At right, here's another from the treasure trove of critter photos sent by Andy Dimler of Denver. This one captures a red spotted toad, photographed in the Tres Hermanas Mountains of southern New Mexico.




Susan Byersdorfer emailed this caterpillar candid above with the note, "A while ago I came across a spectacular black-tailed rattlesnake in my front yard [shared in our October 2013 issue]. This week close to the same place I came across this equally spectacular, although small critter."





Shy photographer Susie (she didn't want us to use her last name) shared this photo at left of a red spotted purple limenitis arthemis taken during last year's Gila River Festival, on a butterfly walk in the Saddleback area.





We expect to be seeing a lot more hummingbirds any day now, but for the moment just enjoy this open-mouthed snapshot by Robert B. Loren of Silver City. He writes: "This shows rare behavior of a hummingbird in flight, with its beak open. Unfortunately, the birds did not give me the choice of a good composition or background.





Finally, our own Southwest Wildlife writer Jay W. Sharp sent this photo taken in mid-February — a sign of the (dry) times, he notes: "This white-wing dove, nesting in the fork of a metal sculpture of a saguaro cactus in the front yard of a home in Mesilla, is a measure of how warm our spring has been this year. The white wings usually nest in the spring. Our highs for the day, as you probably know, have been in the high 70s for the past some days. By contrast, three years ago, our February temperatures had dropped to 6 or 7 degrees below zero — a difference of more than 80 degrees. Actually, I think most of us would trade these beautiful, warm, dry days for a few inches of precipitation. We're desperate for the moisture."

Rain or shine, share your own photos of local creatures great and small. Send to editor@desertexposure.com or mail to PO Box 191, Silver City, NM 88062,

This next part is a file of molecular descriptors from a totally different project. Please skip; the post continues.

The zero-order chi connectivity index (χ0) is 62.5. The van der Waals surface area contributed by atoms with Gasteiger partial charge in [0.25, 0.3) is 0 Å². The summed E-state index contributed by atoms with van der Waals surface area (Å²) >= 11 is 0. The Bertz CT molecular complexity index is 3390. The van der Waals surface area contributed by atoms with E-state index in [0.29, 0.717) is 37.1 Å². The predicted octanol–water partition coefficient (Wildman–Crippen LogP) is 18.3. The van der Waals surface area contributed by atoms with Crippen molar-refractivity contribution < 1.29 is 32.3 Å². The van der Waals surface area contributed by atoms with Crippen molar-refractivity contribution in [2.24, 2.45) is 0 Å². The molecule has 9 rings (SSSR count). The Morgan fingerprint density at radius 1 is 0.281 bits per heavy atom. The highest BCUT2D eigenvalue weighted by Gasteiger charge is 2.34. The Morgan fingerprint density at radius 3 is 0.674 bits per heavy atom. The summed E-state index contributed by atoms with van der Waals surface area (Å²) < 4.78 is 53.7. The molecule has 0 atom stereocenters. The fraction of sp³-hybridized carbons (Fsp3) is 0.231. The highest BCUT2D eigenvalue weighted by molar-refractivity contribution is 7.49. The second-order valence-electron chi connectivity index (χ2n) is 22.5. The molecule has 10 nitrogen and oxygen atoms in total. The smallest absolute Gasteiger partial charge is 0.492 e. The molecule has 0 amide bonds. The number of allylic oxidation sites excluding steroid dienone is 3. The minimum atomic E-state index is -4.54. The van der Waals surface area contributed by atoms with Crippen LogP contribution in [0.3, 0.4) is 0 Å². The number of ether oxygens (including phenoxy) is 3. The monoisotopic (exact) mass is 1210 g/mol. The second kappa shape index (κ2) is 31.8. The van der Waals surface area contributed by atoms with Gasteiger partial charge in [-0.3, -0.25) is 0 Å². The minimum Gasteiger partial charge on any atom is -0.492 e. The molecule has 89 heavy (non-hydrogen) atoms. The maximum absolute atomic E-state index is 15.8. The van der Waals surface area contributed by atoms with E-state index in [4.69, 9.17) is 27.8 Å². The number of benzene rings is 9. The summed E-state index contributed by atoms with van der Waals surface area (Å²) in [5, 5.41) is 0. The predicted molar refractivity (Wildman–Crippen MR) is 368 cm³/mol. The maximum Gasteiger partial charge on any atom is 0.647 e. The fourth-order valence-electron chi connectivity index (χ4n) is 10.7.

and include your postal address for a little thank-you.




The Tumbleweeds Top 10


Who and what's been making news from New Mexico this past month, as measured by mentions in Google News (news.google.com). Trends noted are vs. last month's total hits; * indicates new to the list. Number in parenthesis indicates last month's Top 10 rank. The drought is back to number-one, no doubt soon to be joined by "wildfires." We're also tracking New Mexico's efforts to woo the Tesla electric-car plant. In other high-tech news, it always makes us nervous when Virgin Galactic gets so much coverage with no mention of Spaceport America (35 hits).

    1. (2) New Mexico drought — 273 hits (▼)
    2. (1) Virgin Galactic — 256 hits (▼)
    3. (3) New Mexico + immigration — 242 hits (▼)
    4. (4) Gov. Susana Martinez — 218 hits (▼)
    5. (5) Sen. Tom Udall — 152 hits (▲)
    6. (7) New Mexico same-sex marriage — 130 hits (▲)
    7. (-)  New Mexico + Tesla — 129 hits*
    8. (6)    Sen. Martin Heinrich — 92 hits (▼)
    9. (-)  Susana Martinez + 2016 — 61 hits (▼)
    10. (10)  Rep. Steve Pearce — 58 hits (▼)